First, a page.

“That certainly played to some of the base, but we’ve got to get 60 votes — more than 60 votes if we’re going to get it past the House and the Senate,” Flake said in an interview. “Particularly when he referred to those coming across, including the ‘Dreamers,’ as illegal aliens — you could feel the groans coming across.”

Rep. Luis Gutierrez (D-Ill.), perhaps the leading campaigner for DACA recipients on Capitol Hill, said in a statement his hope of a deal to protect them from deportation is dead. “I was hoping to get through my life without having to witness an outwardly, explicitly racist American president, but my luck ran out,” Gutierrez said.

Trump said Congress would take a vote on a comprehensive immigration bill in the next few weeks. The government will run out of funding next week without another spending deal. And DACA expires in less than six weeks, on March 5.

Today’s question: Can Congress reach a deal on immigration by next week?

Please email us at trumpsamerica@mic.com with your thoughts.

Wednesday in Trump’s America:

More SOTU coverage: The State of the Union rarely changes how the public views a president. That is not expected to change after Tuesday, especially given how Trump played to his base.

In 2016, pundits called Trump’s first address to Congress “presidential.” This year, they said his tone did not live up to promises of unity and bipartisanship.

Republicans and Democrats are skeptical that a $1.5 trillion infrastructure investment — which Trump proposed in his speech, raising the bar from $1 trillion — is possible.

A surprising highlight: Trump called on Congress to let his Cabinet secretaries fire federal employees “who undermine the public trust or fail the American people” — a vague charge that some interpreted as Trump saying he wants to be able to remove those seeking to hold him accountable.

Politico reviewed why it is unlikely any of the major policy proposals Trump outlined will come to pass this year.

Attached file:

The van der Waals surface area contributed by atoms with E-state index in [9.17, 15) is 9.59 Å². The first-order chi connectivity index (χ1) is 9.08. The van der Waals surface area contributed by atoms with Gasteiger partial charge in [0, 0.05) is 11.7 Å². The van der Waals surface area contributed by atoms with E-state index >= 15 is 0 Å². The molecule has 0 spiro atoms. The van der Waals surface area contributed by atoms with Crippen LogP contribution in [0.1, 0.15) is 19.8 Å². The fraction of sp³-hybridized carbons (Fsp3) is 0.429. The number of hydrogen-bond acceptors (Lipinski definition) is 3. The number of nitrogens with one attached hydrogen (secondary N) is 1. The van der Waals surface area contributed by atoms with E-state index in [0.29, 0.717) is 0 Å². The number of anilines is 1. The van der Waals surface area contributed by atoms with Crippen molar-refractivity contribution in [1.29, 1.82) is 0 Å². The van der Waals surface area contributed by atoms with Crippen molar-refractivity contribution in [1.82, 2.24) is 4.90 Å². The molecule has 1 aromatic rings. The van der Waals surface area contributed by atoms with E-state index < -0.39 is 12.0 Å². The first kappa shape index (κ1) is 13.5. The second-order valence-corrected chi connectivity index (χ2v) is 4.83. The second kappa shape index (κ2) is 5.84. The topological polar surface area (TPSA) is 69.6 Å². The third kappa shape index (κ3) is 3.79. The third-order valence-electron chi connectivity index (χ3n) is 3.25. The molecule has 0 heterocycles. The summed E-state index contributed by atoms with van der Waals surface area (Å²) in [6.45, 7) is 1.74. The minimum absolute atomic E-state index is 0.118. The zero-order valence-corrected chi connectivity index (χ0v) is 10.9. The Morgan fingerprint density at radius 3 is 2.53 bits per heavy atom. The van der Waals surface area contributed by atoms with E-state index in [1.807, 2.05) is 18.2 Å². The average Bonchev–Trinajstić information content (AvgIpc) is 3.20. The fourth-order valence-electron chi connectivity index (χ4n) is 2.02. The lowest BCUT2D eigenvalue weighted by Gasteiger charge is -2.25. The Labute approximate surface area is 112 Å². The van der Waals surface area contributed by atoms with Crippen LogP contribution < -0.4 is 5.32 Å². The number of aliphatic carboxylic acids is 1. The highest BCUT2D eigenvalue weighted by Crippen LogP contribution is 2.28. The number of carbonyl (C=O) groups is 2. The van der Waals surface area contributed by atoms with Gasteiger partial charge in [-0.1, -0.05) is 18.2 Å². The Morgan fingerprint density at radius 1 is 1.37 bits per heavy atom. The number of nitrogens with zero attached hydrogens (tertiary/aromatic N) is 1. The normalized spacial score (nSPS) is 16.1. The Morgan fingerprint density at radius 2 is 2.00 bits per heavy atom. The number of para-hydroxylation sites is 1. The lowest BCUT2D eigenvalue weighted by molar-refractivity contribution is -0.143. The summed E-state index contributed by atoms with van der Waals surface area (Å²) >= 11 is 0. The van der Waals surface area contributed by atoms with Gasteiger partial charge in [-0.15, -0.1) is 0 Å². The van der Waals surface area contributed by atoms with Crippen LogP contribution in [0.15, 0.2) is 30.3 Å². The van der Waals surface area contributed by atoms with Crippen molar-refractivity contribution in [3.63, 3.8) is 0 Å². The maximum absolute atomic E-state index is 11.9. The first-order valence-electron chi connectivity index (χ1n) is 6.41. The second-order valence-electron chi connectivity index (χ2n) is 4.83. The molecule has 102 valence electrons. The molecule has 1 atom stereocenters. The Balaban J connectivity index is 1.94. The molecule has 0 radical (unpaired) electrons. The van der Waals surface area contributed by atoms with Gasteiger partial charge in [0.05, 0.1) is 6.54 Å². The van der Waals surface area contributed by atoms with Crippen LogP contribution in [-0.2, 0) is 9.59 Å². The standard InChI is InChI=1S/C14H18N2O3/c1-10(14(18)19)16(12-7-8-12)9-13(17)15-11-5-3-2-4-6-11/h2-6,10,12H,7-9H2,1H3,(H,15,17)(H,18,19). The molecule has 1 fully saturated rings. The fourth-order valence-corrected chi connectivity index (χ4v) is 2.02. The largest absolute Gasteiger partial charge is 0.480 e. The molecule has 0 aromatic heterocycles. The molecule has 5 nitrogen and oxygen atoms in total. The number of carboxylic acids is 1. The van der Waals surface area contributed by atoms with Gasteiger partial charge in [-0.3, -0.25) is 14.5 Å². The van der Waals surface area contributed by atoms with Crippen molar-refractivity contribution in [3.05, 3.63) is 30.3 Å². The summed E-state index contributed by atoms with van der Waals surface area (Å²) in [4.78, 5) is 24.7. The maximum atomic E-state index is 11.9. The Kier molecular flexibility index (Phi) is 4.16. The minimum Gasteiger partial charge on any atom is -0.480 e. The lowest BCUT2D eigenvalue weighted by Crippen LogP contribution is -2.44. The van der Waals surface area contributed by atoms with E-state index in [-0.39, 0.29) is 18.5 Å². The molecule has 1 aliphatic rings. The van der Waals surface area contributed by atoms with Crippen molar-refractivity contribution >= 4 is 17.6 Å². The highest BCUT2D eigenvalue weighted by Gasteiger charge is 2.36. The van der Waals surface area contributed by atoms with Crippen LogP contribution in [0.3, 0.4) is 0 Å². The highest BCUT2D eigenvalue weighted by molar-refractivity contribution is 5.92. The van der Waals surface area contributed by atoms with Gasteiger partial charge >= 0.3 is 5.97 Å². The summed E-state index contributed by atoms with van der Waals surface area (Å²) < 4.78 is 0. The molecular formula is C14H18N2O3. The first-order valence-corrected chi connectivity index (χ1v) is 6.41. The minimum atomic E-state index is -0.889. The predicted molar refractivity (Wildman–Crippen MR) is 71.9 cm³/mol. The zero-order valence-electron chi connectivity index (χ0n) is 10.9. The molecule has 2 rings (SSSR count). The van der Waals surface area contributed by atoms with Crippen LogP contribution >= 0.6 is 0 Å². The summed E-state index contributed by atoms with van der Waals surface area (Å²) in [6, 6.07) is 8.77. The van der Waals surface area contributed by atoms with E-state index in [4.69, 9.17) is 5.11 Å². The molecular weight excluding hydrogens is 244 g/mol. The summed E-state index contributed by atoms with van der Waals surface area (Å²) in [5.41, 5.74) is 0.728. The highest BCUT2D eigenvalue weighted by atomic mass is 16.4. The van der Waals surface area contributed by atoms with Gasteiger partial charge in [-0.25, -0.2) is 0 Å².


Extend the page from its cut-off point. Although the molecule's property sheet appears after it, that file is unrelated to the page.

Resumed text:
Rep. Joe Kennedy (D-Mass.) delivered a well-received response to Trump’s address, channeling the anger and energy of Trump’s opponents. A total of eight rebuttals from current and former Democratic legislators will come over the next day.

CNN fact-checked Trump’s claims about the economy, ISIS, judges, immigration and energy.

Hillary Clinton: The 2016 Democratic presidential nominee addressed a report that she did not remove a leader of her 2008 campaign who sexually harassed female staff members. Clinton apologized.

The memo: Trump reportedly said Tuesday that he wants a House memo, assembled by Republicans, to be released that will allege anti-Trump bias at the FBI and U.S. Department of Justice. Democrats say the memo is unsubstantiated, and undermines America’s law enforcement institutions.

Rep. Devin Nunes (R-Calif.), the chairman of the House Intelligence Committee, would not say Tuesday whether he coordinated with the White House in his push on Monday to release the document publicly.

Questionable buy: Brenda Fitzgerald, Trump’s Centers for Disease Control and Prevention director, purchased shares of a large tobacco company a month into her leadership of the CDC. Her agency is tasked with reducing smoking.

DNC vs. RNC: The Democratic National Committee raised less than half of what the Republican National Committee raised in 2017. The DNC’s CEO announced Monday she soon plans to resign.

Today’s MicBite:

Mic and Walmart explore what it was like for people in Puerto Rico to not be able to contact their families for week. Click or tap below to watch.

Correction: Jan. 31, 2018
A previous version of this article incorrectly stated DACA eligibility requirements. There are specific eligibility requirements for undocumented people seeking DACA status, including having come to the U.S. before age 16, and either being in school or having a high school diploma, GED or honorable discharge from the armed forces or Coast Guard. This article also previously incorrectly noted the sponsor for the MicBite video. It is Walmart.